Yes. However, these students must have been (or will in the future) participate in an IDEA eligibility determination process and determined to be eligible for IDEA services, regardless of whether they actually did receive or will receive services under IDEA.

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10. May non-traditional/older students with ID participate in the TPSID program?

The program regulations do not prohibit, non-traditional/older adult ID students from participating in the TPSID program.

Applicants who may be considering targeting adult ID students may also want to consider:

IHEs must have written, verifiable documentation that the adult ID students were deemed eligible for IDEA (the students are currently or were formerly, eligible for a free appropriate public education under the Individuals with Disabilities Education Act (20 U.S.C. 1140 Section 760 (2));

TPSID grant funds cannot be used for direct financial aid and can only be used for TPSID program supports and services;

A gentle reminder regarding the definition of a student with an intellectual disability: Student with an intellectual disability means a student with a cognitive impairment, or a cognitive impairment that is characterized by significant limitations in intellectual and cognitive functioning; and adaptive behavior as expressed in conceptual, social, and practical adaptive skills; and who is currently, or was formerly, eligible for a free appropriate public education (FAPE) under the IDEA. As a result, only those students with disabilities who meet the statutory definition of a student with an intellectual disability may be TPSID program participants (those who are or were formerly eligible for a Free and Appropriate Public Education (FAPE) under the IDEA—the formal IDEA process and has received an IDEA eligibility determination).

Additionally, the U.S. Department of Education recognizes that other disabilities such as certain forms of autism and traumatic brain injury, may be considered intellectual disabilities Sec. 668.233 (c ), the student with an intellectual disability is eligible to receive Federal Pell, FSEOG, and FWS program assistance under subpart O of part 668 (Financial Assistance for Students with intellectual disabilities).  For TPSID program applicants to whom this situation may apply: The IHE that is offering the eligible CTP program must then obtain a record from an LEA that the student is or was eligible for special education and related services under the IDEA.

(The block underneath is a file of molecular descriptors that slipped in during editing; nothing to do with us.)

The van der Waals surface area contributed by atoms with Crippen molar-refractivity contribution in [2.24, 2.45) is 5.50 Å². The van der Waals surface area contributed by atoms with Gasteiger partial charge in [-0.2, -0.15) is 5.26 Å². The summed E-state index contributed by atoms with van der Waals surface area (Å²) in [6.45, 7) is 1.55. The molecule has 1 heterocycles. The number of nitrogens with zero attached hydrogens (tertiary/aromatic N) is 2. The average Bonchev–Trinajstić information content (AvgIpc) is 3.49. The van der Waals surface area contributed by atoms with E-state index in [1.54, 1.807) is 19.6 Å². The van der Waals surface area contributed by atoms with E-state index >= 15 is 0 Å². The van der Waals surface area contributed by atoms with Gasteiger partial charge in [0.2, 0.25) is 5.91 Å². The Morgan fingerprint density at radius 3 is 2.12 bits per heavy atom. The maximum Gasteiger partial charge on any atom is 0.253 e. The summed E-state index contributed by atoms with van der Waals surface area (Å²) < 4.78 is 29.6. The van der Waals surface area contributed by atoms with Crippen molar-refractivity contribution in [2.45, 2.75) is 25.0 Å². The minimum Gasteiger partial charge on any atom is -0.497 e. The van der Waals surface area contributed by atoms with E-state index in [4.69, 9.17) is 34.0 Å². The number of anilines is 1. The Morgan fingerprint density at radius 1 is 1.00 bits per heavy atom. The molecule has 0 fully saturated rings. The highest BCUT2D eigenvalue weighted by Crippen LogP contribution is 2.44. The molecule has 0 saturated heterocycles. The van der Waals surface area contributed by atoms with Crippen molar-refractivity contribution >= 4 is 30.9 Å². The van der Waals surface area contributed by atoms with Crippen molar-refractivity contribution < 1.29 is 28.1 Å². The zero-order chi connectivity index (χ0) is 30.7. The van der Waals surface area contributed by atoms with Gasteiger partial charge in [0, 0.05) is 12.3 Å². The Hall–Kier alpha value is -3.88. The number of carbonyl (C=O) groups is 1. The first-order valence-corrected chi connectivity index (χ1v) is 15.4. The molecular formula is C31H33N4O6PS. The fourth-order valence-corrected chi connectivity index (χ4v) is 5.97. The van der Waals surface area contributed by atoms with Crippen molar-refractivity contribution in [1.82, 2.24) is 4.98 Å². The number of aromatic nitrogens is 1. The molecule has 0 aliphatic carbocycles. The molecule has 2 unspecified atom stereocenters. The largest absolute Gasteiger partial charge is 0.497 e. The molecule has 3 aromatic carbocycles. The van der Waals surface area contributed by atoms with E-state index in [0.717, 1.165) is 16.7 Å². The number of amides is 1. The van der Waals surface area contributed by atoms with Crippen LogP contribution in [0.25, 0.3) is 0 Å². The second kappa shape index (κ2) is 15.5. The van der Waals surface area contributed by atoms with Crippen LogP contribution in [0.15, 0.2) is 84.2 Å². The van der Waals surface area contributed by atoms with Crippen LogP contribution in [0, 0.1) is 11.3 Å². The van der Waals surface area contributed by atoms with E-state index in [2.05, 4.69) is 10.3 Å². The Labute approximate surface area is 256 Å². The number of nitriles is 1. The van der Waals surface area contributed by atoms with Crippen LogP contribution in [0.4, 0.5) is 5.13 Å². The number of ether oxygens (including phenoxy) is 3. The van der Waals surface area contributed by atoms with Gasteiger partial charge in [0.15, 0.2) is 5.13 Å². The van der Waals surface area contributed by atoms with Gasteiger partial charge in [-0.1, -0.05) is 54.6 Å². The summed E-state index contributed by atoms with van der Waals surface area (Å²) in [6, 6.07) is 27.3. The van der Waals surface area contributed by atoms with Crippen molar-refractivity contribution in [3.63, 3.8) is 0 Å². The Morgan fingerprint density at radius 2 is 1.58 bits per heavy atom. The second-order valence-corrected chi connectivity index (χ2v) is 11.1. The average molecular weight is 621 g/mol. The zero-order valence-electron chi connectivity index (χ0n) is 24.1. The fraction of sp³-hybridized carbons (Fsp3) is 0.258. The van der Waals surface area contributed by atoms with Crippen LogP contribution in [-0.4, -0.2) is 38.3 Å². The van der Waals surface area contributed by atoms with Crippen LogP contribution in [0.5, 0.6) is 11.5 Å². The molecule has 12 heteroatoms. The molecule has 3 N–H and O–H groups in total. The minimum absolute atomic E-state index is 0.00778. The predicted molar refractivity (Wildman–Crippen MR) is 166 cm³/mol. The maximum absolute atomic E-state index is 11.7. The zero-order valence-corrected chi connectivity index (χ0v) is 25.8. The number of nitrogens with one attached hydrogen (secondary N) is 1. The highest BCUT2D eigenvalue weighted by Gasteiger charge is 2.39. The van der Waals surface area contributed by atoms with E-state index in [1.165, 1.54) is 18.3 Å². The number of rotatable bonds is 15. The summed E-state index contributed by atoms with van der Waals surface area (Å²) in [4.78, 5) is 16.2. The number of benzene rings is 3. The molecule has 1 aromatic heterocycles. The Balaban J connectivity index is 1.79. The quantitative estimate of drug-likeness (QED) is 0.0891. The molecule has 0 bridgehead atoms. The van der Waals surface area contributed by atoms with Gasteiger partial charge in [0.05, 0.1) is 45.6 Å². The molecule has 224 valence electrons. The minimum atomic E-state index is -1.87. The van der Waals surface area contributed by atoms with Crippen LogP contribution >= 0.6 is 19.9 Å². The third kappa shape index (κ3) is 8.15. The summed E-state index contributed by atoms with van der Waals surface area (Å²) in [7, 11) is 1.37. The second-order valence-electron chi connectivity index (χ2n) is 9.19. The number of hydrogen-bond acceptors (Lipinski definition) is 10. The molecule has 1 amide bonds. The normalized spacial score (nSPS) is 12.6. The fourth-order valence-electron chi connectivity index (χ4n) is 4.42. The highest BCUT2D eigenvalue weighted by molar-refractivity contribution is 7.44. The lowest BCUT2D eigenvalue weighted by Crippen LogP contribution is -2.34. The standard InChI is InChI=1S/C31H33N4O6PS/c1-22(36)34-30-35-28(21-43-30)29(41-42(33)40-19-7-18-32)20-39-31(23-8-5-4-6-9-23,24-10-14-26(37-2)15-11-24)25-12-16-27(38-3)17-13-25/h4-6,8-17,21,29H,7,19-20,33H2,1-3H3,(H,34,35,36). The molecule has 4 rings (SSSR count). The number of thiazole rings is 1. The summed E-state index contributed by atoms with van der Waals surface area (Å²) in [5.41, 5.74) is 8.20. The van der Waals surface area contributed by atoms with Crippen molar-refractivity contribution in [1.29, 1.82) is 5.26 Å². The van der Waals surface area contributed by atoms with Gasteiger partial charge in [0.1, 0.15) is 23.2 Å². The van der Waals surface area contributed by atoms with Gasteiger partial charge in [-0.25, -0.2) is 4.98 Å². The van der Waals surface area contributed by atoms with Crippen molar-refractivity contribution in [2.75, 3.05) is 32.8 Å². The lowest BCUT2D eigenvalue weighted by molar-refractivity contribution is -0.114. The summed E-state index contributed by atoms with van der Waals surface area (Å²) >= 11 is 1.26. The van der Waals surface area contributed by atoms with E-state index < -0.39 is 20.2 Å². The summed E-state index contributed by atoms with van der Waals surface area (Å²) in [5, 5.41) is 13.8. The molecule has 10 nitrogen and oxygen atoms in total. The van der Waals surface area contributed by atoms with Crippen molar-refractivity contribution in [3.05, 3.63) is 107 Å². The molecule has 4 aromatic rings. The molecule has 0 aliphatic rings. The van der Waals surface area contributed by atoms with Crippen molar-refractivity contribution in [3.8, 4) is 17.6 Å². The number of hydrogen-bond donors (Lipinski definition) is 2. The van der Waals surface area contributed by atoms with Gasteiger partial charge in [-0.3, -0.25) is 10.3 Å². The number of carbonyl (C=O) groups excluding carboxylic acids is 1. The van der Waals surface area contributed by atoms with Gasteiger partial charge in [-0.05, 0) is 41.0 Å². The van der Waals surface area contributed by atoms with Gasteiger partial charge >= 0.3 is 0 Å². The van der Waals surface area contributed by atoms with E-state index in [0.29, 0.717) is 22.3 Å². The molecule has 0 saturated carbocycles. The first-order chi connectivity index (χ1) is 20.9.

PLEASE NOTE: If the student’s record does not specifically identify the student as having an intellectual disability:

*The IHE must review all documentation obtained (such as the individualized psycho-educational evaluation and diagnosis of an intellectual disability by a psychologist or other qualified personnel);

*Other acceptable forms of documentation the IHE may review are: a record of the disability from an LEA, SEA or a government agency, such as the Social Security Administration, or a Vocational Rehabilitation agency that identifies the intellectual disability.

 

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11. The ''program'' and its length will be different for each person. It may be challenging to determine how to award a certificate since each person may require certain things to feel completed. Can you clarify this situation?

Each applicant will need to determine these factors on an individual basis. Applicants seeking more detailed information will likely uncover such information during the literature review process and/or they may want to consider conferring with other IHEs or similar entities that have existing comprehensive transition and postsecondary programs for students with intellectual disabilities.

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12. What type of commitment should applicants receive from vocational rehabilitation? Is a commitment letter or a letter of support needed?

The TPSID program legislation does not specifically address this. It is likely that applicants who are interested in a concrete commitment with those entities they plan to work in partnership with, will have some sort of written agreement outlining the terms of the commitment so that all pertinent parties will be clear about what is expected of each entity for the timeframe specified in the written agreement.

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13. What can be used to meet the TPSID matching requirement?

The TPSID program language that speaks to the TPSID program’s matching requirement is as follows:
“Matching requirement-An institution of higher education (or consortium) that receives a grant under this section shall provide
matching funds toward the cost of the model comprehensive transition and postsecondary program for students with intellectual
disabilities carried out under the grant. Such matching funds may be provided in cash or in-kind, and shall be in an amount of not less
than 25 percent of the amount of such costs.”

If needed, here is clarifying information as it relates to the TPSID program matching requirement: “Such Costs” in the above referenced language that addresses the matching requirement via 20 USC 1140g(e) refers to the total costs of the program – meaning the federal award + the match.” In other words, Each applicant is required to match the Federal funding they are applying to receive under the TPSID program, which means that match has to be calculated on the basis of both the Federal and non-Federal amount, in other words the total project costs.